Kiki Chang

Publication Details

  • Health-related quality of life as measured by the child health questionnaire in adolescents with bipolar disorder treated with olanzapine COMPREHENSIVE PSYCHIATRY Olsen, B. T., Ganocy, S. J., Bitter, S. M., Findling, R. L., Case, M., Chang, K., Tohen, M., DelBello, M. P. 2012; 53 (7): 1000-1005


    To examine health-related quality of life (HRQoL) in adolescents with bipolar disorder before and after double-blind treatment with olanzapine or placebo.Parents or legal guardians of 160 adolescents with a manic or mixed episode associated with bipolar I disorder were asked to rate their child's health using the Child Health Questionnaire-Parental Form 50 at baseline, before receiving medication, and then again at the end of participation in a 3-week double-blind placebo-controlled study of olanzapine.Adolescents in both treatment groups began and ended the study with significantly lower scores than normalized values of healthy peers on several HRQoL subscales (lower ratings indicate more impaired functioning), especially those assessing psychosocial factors. However, participants receiving olanzapine exhibited greater improvement than those in the placebo group across multiple HRQoL subscales, including the Behavior, Family activities, and Mental health subscales. Reduction in manic symptoms was associated with improvement in HRQoL values.As expected, manic adolescents with bipolar disorder exhibit abnormalities in psychosocial, rather than physical factors associated with HRQoL. Treatment with olanzapine had a greater effect on multiple domains of psychosocial functioning compared with placebo, suggesting that in addition to improving manic symptoms, pharmacologic interventions may lessen some of psychosocial deficits experienced by adolescents with bipolar disorder. However, following 3 weeks of treatment, adolescents with bipolar disorder continued to exhibit deficits in several aspects of psychosocial functioning, indicating that additional pharmacologic and psychosocial interventions may be necessary to further improve functional outcome.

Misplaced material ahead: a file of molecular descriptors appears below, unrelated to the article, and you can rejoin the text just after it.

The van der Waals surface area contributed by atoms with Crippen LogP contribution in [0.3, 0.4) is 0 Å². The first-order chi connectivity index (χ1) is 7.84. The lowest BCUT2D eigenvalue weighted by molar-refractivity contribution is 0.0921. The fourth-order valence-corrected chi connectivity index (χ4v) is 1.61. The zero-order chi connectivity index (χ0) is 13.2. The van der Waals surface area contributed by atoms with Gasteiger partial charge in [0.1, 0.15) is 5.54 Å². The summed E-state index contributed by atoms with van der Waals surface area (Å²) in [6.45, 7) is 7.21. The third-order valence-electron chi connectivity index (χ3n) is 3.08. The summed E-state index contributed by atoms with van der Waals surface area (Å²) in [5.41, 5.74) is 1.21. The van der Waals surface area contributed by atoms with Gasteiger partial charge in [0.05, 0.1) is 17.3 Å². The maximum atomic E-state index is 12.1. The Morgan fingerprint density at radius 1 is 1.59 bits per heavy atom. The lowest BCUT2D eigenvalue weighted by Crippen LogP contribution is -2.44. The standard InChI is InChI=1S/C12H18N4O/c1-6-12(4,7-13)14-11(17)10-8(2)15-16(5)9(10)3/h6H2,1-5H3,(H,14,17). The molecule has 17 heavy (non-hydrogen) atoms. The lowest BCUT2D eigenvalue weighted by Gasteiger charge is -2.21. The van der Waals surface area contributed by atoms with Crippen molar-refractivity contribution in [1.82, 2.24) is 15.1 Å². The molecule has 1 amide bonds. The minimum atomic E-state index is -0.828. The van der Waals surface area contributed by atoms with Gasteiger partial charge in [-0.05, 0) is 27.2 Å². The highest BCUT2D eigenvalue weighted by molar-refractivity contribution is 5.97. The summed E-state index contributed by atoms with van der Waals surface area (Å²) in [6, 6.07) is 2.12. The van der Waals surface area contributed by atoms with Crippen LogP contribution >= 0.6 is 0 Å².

View details for DOI 10.1016/j.comppsych.2012.03.010

    View details for Web of Science ID 000309437200014

    View details for PubMedID 22520085

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